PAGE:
Guernsey banknotes £50 Pound note of 1994, Queen Elizabeth II.

British notes Guernsey fifty pounds banknote currency images
£50 Guernsey fifty pounds, Queen Elizabeth II 
British banknotes Guernsey 50 pounds banknote bill
Guernsey £50 pound note
Currency of Guernsey 50 Pounds banknote of 1994, issued by the States Treasurer of The States of Guernsey.
Guernsey pound, Guernsey banknotes, Guernsey paper money, Guernsey bank notes.

Obverse: Portrait of Queen Elizabeth II and The Royal Court House.
Reverse: St Andrew's Church, stone carving (La Gran' Mere du Chimquiere), Point de la Moye and a Letter of Marque.

- Gran' Mere du Chimquiere or Grand Mother of the Cemetery - is the statue of a woman who stands at the entrance to St Martin's Church yard a Pagan 'Earth Mother' figure.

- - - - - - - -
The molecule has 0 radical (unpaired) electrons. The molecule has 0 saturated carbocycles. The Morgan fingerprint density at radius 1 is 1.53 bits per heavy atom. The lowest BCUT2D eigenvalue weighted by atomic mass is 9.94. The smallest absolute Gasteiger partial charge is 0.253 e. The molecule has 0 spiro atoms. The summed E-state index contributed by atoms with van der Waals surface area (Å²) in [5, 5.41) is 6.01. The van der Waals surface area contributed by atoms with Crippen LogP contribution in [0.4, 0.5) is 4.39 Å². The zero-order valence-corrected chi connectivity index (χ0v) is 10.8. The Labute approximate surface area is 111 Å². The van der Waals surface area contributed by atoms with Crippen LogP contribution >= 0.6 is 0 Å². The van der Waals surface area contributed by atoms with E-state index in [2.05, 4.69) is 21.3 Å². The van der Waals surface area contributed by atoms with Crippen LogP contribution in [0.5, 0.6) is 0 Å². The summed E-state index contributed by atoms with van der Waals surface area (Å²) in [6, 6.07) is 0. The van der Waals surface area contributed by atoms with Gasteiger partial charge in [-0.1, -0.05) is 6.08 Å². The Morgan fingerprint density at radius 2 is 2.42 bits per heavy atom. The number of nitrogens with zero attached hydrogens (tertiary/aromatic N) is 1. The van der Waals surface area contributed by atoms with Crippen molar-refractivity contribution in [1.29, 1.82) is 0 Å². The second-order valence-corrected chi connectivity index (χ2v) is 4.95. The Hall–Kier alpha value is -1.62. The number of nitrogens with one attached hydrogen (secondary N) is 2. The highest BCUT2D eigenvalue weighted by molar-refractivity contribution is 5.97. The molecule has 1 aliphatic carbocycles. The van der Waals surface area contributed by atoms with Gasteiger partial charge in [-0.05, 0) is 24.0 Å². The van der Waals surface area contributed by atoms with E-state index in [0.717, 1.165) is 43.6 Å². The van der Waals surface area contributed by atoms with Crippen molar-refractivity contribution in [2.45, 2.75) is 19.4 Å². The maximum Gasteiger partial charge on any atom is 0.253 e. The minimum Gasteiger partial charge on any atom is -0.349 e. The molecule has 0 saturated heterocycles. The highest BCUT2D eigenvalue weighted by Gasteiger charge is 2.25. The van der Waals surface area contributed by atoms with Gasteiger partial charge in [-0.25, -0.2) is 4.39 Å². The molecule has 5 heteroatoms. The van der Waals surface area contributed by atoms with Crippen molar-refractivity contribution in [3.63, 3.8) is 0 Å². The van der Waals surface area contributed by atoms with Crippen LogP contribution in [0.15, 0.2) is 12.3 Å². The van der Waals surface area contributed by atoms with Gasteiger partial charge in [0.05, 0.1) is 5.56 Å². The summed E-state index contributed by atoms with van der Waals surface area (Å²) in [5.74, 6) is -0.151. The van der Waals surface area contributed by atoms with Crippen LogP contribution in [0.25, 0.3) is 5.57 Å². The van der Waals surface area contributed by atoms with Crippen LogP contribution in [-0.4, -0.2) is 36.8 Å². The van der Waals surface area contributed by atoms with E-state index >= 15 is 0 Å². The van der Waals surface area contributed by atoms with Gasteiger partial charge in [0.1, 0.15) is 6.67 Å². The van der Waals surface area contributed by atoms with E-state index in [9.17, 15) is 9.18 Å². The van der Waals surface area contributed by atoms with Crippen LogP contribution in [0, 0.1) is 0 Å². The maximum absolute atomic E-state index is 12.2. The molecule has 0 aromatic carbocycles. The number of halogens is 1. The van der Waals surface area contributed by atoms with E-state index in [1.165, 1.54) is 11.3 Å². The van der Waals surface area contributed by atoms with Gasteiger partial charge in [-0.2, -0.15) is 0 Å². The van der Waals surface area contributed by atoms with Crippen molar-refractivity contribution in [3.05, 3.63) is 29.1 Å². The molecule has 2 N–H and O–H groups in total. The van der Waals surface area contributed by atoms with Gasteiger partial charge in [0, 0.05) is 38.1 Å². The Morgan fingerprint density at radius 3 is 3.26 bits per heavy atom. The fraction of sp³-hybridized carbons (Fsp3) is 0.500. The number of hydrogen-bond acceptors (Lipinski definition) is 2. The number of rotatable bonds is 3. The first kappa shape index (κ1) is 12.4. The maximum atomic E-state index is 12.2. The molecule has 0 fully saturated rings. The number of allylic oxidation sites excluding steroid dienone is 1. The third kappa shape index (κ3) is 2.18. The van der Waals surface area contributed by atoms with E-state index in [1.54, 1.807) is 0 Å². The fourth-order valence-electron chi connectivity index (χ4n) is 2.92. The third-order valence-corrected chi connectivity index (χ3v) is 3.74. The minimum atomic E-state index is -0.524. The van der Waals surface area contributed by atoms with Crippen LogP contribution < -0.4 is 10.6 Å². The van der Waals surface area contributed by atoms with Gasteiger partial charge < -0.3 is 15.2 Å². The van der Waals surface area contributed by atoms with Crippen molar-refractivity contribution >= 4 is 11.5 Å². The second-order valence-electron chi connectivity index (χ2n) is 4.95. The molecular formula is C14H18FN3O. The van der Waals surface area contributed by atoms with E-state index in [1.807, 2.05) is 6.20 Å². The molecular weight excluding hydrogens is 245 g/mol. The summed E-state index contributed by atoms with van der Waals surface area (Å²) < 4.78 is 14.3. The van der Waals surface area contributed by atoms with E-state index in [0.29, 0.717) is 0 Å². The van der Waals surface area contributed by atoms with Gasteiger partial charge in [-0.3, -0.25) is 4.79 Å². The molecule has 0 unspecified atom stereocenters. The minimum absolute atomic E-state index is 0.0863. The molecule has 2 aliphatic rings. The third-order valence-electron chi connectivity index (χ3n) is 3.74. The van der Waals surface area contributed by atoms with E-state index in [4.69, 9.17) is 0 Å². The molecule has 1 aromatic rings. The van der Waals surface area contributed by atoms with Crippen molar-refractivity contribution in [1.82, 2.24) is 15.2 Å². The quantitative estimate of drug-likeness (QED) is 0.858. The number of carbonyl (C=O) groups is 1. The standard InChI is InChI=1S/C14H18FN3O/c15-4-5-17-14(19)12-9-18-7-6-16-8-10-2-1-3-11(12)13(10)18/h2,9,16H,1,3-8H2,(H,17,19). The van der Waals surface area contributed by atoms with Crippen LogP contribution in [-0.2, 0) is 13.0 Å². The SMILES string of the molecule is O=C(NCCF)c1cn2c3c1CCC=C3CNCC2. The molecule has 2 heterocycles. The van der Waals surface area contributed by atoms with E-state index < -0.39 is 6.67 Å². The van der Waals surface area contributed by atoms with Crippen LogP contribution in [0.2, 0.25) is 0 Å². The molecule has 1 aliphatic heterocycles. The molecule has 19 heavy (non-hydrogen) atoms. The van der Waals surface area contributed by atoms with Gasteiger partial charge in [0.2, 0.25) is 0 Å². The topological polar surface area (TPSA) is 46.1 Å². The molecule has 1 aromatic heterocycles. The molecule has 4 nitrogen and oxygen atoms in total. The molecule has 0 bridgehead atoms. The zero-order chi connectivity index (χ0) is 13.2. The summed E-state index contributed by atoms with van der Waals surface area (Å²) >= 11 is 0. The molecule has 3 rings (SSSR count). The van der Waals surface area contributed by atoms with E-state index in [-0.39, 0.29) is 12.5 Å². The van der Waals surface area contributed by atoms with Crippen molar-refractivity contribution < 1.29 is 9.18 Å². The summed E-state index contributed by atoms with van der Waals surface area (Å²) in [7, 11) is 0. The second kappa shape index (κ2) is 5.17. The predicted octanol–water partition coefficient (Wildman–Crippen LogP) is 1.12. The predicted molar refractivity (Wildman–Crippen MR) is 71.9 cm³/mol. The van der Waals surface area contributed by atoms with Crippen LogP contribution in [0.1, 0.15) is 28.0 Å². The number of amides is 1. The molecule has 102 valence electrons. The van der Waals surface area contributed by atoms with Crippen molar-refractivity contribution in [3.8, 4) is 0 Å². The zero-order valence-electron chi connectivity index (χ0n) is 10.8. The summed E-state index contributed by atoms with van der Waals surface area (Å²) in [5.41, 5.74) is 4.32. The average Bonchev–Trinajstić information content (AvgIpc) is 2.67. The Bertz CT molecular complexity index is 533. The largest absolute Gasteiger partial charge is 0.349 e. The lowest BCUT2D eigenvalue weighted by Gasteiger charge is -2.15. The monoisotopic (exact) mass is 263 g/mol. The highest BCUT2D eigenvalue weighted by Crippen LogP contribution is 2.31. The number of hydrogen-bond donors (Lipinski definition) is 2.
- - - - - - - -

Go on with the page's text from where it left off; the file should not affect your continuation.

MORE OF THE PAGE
- Letter of Marque from the King gave seamen a legitimate claim on the bounty from enemy ships.
In the days of fighting sail, a Letter of Marque and Reprisal was a government license authorizing a person (known as a privateer) to attack and capture enemy vessels and bring them before admiralty courts for condemnation and sale. Cruising for prizes with a Letter of Marque was considered an honorable calling combining patriotism and profit, in contrast to unlicensed piracy, which was universally reviled. Throughout the wars with France, and the American War of Independence, Guernsey captains used their knowledge of the rocks and reefs to disrupt coastal trade from Nantes, Bordeaux and La Rochelle. Goods destined for the Americas would often end up on sale in St Peter Port. The practice brought great wealth to the island but the last act of privateering took place in 1815 when the war with France ended. Trade was the main activity in St Peter Port in peace and war and privateering was central to the success of St Peter Port as an entrepot.